PAMLA18 The Material Politics of Feeling in Contemporary American Literature
Friday, November 9, 2018 to Sunday, November 11, 2018, Western Washington University, Bellingham, Washington
This panel seeks contributions interested in exploring the cultural and material conditions that have motivated the “affective turn” within contemporary literary production and critique. How are contemporary novelists creating works that imagine artistic spaces “beyond postmodernism,” and what is the role of feeling within our understanding of these spaces?
Since the publication of David Foster Wallace’s “E Unibus Pluram: Television and U.S. Fiction,” there has been increased critical attention focusing on how contemporary authors have distinguished their work from that of their postmodern predecessors. As a periodizing concept, “the new sincerity”--a post-postmodern aesthetic organized around an unironic fidelity to human emotion--seemed to signify a break from the detached stylistic pyrotechnics of the high postmodernists and an earnest return to the subject. This “affective turn” has provided authors and critics alike an opportunity to (re)consider literature’s capacity to inspire empathy within its reader, and, as a result, to affect real change in the world beyond its margins.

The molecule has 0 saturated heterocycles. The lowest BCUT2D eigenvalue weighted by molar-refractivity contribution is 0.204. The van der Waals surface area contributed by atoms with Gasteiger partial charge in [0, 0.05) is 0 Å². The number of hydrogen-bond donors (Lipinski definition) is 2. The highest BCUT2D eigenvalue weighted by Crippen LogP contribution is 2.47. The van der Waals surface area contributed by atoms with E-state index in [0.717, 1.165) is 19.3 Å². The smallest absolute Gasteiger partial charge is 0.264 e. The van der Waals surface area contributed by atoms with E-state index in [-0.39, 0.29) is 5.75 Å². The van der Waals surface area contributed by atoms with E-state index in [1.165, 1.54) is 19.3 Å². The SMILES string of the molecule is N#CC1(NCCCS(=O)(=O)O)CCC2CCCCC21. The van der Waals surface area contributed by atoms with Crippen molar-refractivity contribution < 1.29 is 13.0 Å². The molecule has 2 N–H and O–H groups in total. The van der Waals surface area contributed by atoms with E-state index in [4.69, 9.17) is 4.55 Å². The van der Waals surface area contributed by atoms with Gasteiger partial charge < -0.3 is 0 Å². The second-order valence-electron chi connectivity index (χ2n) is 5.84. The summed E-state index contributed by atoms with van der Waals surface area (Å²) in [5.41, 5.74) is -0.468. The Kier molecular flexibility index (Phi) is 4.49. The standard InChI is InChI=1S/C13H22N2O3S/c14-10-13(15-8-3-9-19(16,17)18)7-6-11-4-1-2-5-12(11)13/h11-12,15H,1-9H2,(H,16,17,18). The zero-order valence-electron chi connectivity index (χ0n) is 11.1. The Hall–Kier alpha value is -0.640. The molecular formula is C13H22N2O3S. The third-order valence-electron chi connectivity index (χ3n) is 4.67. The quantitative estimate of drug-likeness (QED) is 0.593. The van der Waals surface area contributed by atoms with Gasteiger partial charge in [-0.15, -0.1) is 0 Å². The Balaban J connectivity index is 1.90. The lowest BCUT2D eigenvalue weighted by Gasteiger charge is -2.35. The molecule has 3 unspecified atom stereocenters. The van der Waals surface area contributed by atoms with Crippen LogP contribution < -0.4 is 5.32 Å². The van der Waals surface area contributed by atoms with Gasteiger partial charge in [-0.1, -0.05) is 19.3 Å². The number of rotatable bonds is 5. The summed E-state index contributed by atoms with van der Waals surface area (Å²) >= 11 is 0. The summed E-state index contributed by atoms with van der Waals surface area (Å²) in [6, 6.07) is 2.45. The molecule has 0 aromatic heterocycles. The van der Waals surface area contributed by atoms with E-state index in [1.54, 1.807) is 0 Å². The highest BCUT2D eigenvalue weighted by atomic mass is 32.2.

In recent years, however, scholars have pushed back against this critical trend by interrogating affective literature’s participation within the neoliberal marketplace. Rachel Greenwald Smith, among others, have suggested that our current preoccupation with the affective potential of literature may have more to do with how readers have come to see themselves as consumers than it has to do with the actual work of contemporary writers. This panel seeks to explore how contemporary authors and critics are reconciling these positions by inviting proposals focused on how specific novelists negotiate the material politics of feeling.
Submission Deadline: May 30th
Conference information and proposal submission etiquette can be found at http://pamla.org/2018